Every Sunday through Thursday during November, in a deal that is going to be extended throughout the month of March, guests can stay at the Rose Island Lighthouses first floor museum level for $100 a night. What makes this place dif-ferent in the winter is that its so quiet. Theres no ferry running ev-ery couple hours, there arent con-stant crowds coming through do-ing tours. Its great in the summer, but the offseason is really nice too, explained Dave McCurdy, executive director of the Rose Island Light-house Foundation.

    The offer is open to anyone who wishes to spend the night in one of the bedrooms on the first floor of

    the 1870 keepers house. McCurdy continued, Were trying to get lo-cals to come out to the island. A lot of locals dont go out in Newport in the summer; they try to avoid the crowds; they tend not to come out until the season ends. Its nice to have the locals, because a lot of our business is word of mouth. Were a small foundation with not a lot of money for marketing, so we try to get our local friends to tell their friends about their stay out here. Ill ask people how they heard about us and its all word of mouth. Theres an even better deal start-ing in January for local businesses, McCurdy explained, Beginning in January, were going to be offer-ing a free night for industry people. Those who work in restaurants and bars around town. The deal is they come out here for a night, have fun, and they talk nice about us and spread the word. Its worked out well in the past.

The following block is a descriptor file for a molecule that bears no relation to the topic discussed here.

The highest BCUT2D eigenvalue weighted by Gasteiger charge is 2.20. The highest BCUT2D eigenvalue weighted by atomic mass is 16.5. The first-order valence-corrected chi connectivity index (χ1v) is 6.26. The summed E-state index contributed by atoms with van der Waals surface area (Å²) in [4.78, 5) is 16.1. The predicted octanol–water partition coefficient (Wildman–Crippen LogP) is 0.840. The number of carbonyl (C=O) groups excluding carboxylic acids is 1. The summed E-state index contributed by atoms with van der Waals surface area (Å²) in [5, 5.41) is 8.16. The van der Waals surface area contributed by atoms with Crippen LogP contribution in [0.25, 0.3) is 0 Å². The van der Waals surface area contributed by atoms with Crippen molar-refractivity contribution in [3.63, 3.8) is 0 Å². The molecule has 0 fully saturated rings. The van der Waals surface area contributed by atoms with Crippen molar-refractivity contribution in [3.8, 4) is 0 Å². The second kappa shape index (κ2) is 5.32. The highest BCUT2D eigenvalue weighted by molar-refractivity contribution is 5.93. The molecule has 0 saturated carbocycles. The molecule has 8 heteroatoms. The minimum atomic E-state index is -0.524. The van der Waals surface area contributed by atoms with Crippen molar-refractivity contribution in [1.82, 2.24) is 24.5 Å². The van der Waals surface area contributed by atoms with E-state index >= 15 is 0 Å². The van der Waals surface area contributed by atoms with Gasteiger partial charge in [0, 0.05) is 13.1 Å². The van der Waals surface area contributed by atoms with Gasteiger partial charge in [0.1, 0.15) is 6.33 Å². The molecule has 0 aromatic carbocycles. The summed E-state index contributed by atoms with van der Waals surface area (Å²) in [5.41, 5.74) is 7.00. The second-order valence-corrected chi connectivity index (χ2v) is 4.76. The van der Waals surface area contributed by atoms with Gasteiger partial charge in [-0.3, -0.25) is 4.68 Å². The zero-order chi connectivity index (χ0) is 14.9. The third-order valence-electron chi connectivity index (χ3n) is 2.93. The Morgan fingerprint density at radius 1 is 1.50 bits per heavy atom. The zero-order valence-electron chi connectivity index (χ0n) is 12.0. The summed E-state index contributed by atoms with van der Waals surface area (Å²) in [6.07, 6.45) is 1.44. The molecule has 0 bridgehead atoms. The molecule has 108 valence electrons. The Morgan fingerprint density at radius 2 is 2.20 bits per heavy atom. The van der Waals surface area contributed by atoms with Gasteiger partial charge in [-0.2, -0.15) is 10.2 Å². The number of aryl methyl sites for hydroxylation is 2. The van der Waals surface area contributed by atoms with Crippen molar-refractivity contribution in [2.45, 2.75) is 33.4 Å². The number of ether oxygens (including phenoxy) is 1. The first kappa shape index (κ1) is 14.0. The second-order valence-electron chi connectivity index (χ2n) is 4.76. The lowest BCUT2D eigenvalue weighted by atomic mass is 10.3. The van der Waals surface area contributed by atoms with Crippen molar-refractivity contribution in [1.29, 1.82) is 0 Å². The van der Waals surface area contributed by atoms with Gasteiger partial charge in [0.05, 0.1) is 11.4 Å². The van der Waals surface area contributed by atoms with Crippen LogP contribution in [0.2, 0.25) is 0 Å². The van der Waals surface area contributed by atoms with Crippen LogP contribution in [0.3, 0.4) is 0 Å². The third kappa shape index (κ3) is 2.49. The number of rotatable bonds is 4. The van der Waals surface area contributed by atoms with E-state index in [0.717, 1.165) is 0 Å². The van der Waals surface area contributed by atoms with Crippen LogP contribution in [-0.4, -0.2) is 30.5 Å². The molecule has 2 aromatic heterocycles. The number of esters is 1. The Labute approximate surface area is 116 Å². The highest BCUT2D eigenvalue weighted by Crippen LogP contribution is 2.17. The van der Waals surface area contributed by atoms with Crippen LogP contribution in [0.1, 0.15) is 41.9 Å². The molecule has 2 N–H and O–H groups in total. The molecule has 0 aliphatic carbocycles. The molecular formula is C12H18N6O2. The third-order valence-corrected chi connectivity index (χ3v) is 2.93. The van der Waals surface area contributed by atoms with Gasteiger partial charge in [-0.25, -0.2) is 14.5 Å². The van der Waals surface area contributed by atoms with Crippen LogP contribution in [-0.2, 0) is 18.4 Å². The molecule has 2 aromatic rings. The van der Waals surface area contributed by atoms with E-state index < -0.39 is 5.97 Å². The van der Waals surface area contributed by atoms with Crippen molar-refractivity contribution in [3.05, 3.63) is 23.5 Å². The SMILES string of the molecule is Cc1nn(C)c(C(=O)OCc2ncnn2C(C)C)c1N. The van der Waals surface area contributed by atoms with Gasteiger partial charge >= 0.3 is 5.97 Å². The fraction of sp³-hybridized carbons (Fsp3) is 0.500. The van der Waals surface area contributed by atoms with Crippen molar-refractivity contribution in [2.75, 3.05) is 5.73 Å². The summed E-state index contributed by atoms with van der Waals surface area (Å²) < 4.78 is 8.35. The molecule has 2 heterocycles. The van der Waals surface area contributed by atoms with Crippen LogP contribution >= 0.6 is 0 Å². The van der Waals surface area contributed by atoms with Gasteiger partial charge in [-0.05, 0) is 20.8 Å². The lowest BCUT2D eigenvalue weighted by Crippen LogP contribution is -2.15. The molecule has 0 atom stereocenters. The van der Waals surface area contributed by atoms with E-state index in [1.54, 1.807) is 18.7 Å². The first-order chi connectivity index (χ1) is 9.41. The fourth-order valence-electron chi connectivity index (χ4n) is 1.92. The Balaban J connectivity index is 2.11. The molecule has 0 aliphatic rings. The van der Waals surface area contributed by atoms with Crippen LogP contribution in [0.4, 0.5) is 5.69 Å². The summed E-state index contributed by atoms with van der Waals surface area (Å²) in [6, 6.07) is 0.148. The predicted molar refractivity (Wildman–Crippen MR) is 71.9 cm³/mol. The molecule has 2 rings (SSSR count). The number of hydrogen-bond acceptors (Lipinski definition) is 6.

You may have heard the rumor that staying at the lighthouse over-night must be booked three years in advance. Simply not true, Mc-Curdy says. A lot of times on the harbor cruises, the guides will say something like, Oh thats Rose Is-land Lighthouse out there. You can stay there, but its booked for three years. Its not booked up like that, not true at all. Especially not

    true for the off-season. If you want to book a night in the peak season of summer, McCurdy recommends you start booking a room now, but for a nice overnight in the winter, no need. Simply log onto to the website at www.roseislandlight-hosue.org and you can check on the room availability page to find out which nights are open. Find the night you like, and call them to book it at 847-4242. The best time to call is between 9 a.m. 1 p.m., Monday through Friday to talk with a real, live person.

    Its kind of hard to describe what we are out here, but I describe it as

    a Bed and Break-fast without the breakfast, jokes McCurdy. Because there is no re-frigeration, guests are to bring their own food and drinks in coolers. And dont think it will be too cold to stay out there this winter. The winds can be rough, but it can be so calm too. Guests can have days out here in the middle of winter when youre warm in a sweatshirt. The lighthouse itself stays incred-ibly warm. Guests may need a few extra blankets, but those are pro-vided for you.

    Having never been to the island before, I was able to take a few hours and explore much of the pic-turesque landscape that surrounds the lighthouse and feel as though I was a whole world away from New-port. With the hustle and bustle of our everyday lives, its sometimes

    easy to forget that we have a place as beautiful as this in